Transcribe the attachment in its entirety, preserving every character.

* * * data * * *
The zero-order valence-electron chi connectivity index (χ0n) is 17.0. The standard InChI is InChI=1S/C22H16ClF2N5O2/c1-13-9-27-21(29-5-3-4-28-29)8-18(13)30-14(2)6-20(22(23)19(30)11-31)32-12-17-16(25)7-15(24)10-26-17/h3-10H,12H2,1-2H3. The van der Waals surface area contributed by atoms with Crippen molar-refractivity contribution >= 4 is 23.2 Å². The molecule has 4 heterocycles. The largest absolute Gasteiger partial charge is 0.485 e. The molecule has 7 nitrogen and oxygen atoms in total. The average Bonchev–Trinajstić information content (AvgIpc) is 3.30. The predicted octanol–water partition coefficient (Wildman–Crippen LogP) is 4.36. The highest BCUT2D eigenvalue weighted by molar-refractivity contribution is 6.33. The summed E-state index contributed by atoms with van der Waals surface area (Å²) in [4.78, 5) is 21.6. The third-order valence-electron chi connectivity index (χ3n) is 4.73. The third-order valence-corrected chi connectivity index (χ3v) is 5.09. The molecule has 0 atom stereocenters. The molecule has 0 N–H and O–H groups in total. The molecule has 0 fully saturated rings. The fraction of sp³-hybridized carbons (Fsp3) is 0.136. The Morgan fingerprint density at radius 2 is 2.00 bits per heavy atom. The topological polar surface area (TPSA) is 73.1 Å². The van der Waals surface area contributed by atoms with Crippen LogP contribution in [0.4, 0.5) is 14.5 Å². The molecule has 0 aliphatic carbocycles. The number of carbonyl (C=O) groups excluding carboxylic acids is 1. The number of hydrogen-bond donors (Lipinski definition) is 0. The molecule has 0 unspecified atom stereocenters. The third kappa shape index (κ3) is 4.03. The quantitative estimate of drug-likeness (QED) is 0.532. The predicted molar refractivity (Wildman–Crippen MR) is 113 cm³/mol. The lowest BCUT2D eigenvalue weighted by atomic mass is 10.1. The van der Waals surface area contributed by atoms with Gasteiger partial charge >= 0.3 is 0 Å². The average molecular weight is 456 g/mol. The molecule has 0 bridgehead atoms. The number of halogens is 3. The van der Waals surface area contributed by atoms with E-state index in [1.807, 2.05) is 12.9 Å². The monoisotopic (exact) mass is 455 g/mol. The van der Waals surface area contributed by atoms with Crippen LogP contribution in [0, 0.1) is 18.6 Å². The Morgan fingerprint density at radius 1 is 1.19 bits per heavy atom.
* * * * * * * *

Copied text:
The zero-order valence-electron chi connectivity index (χ0n) is 17.0. The standard InChI is InChI=1S/C22H16ClF2N5O2/c1-13-9-27-21(29-5-3-4-28-29)8-18(13)30-14(2)6-20(22(23)19(30)11-31)32-12-17-16(25)7-15(24)10-26-17/h3-10H,12H2,1-2H3. The van der Waals surface area contributed by atoms with Crippen molar-refractivity contribution >= 4 is 23.2 Å². The molecule has 4 heterocycles. The largest absolute Gasteiger partial charge is 0.485 e. The molecule has 7 nitrogen and oxygen atoms in total. The average Bonchev–Trinajstić information content (AvgIpc) is 3.30. The predicted octanol–water partition coefficient (Wildman–Crippen LogP) is 4.36. The highest BCUT2D eigenvalue weighted by molar-refractivity contribution is 6.33. The summed E-state index contributed by atoms with van der Waals surface area (Å²) in [4.78, 5) is 21.6. The third-order valence-electron chi connectivity index (χ3n) is 4.73. The third-order valence-corrected chi connectivity index (χ3v) is 5.09. The molecule has 0 atom stereocenters. The molecule has 0 N–H and O–H groups in total. The molecule has 0 fully saturated rings. The fraction of sp³-hybridized carbons (Fsp3) is 0.136. The Morgan fingerprint density at radius 2 is 2.00 bits per heavy atom. The topological polar surface area (TPSA) is 73.1 Å². The van der Waals surface area contributed by atoms with Crippen LogP contribution in [0.4, 0.5) is 14.5 Å². The molecule has 0 aliphatic carbocycles. The number of carbonyl (C=O) groups excluding carboxylic acids is 1. The number of hydrogen-bond donors (Lipinski definition) is 0. The molecule has 0 unspecified atom stereocenters. The third kappa shape index (κ3) is 4.03. The quantitative estimate of drug-likeness (QED) is 0.532. The predicted molar refractivity (Wildman–Crippen MR) is 113 cm³/mol. The lowest BCUT2D eigenvalue weighted by atomic mass is 10.1. The van der Waals surface area contributed by atoms with Gasteiger partial charge >= 0.3 is 0 Å². The average molecular weight is 456 g/mol. The molecule has 0 bridgehead atoms. The number of halogens is 3. The van der Waals surface area contributed by atoms with E-state index in [1.807, 2.05) is 12.9 Å². The monoisotopic (exact) mass is 455 g/mol. The van der Waals surface area contributed by atoms with Crippen LogP contribution in [0, 0.1) is 18.6 Å². The Morgan fingerprint density at radius 1 is 1.19 bits per heavy atom.